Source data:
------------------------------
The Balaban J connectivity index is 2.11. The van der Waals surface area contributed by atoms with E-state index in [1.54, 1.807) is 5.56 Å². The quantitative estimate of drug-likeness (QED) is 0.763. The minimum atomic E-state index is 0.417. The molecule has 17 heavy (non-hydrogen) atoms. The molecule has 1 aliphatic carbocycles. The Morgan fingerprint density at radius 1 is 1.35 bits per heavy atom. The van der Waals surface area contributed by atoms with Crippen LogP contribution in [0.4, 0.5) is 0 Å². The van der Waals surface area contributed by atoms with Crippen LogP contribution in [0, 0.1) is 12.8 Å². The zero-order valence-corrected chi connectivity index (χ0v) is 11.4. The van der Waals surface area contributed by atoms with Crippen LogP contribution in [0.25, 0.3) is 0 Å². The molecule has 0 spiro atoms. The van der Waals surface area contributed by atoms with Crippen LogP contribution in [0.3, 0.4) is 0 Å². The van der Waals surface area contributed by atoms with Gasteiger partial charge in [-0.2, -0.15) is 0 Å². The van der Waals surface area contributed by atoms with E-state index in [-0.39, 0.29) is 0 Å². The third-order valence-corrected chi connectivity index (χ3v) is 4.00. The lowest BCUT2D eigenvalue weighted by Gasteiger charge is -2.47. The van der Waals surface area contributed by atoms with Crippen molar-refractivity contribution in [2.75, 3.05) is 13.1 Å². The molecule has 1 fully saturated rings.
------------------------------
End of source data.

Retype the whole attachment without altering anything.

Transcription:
The Balaban J connectivity index is 2.11. The van der Waals surface area contributed by atoms with E-state index in [1.54, 1.807) is 5.56 Å². The quantitative estimate of drug-likeness (QED) is 0.763. The minimum atomic E-state index is 0.417. The molecule has 17 heavy (non-hydrogen) atoms. The molecule has 1 aliphatic carbocycles. The Morgan fingerprint density at radius 1 is 1.35 bits per heavy atom. The van der Waals surface area contributed by atoms with Crippen LogP contribution in [0.4, 0.5) is 0 Å². The van der Waals surface area contributed by atoms with Crippen LogP contribution in [0, 0.1) is 12.8 Å². The zero-order valence-corrected chi connectivity index (χ0v) is 11.4. The van der Waals surface area contributed by atoms with Crippen LogP contribution in [0.25, 0.3) is 0 Å². The molecule has 0 spiro atoms. The van der Waals surface area contributed by atoms with Crippen LogP contribution in [0.3, 0.4) is 0 Å². The van der Waals surface area contributed by atoms with Gasteiger partial charge in [-0.2, -0.15) is 0 Å². The van der Waals surface area contributed by atoms with E-state index in [-0.39, 0.29) is 0 Å². The third-order valence-corrected chi connectivity index (χ3v) is 4.00. The lowest BCUT2D eigenvalue weighted by Gasteiger charge is -2.47. The van der Waals surface area contributed by atoms with Crippen molar-refractivity contribution in [2.75, 3.05) is 13.1 Å². The molecule has 1 fully saturated rings.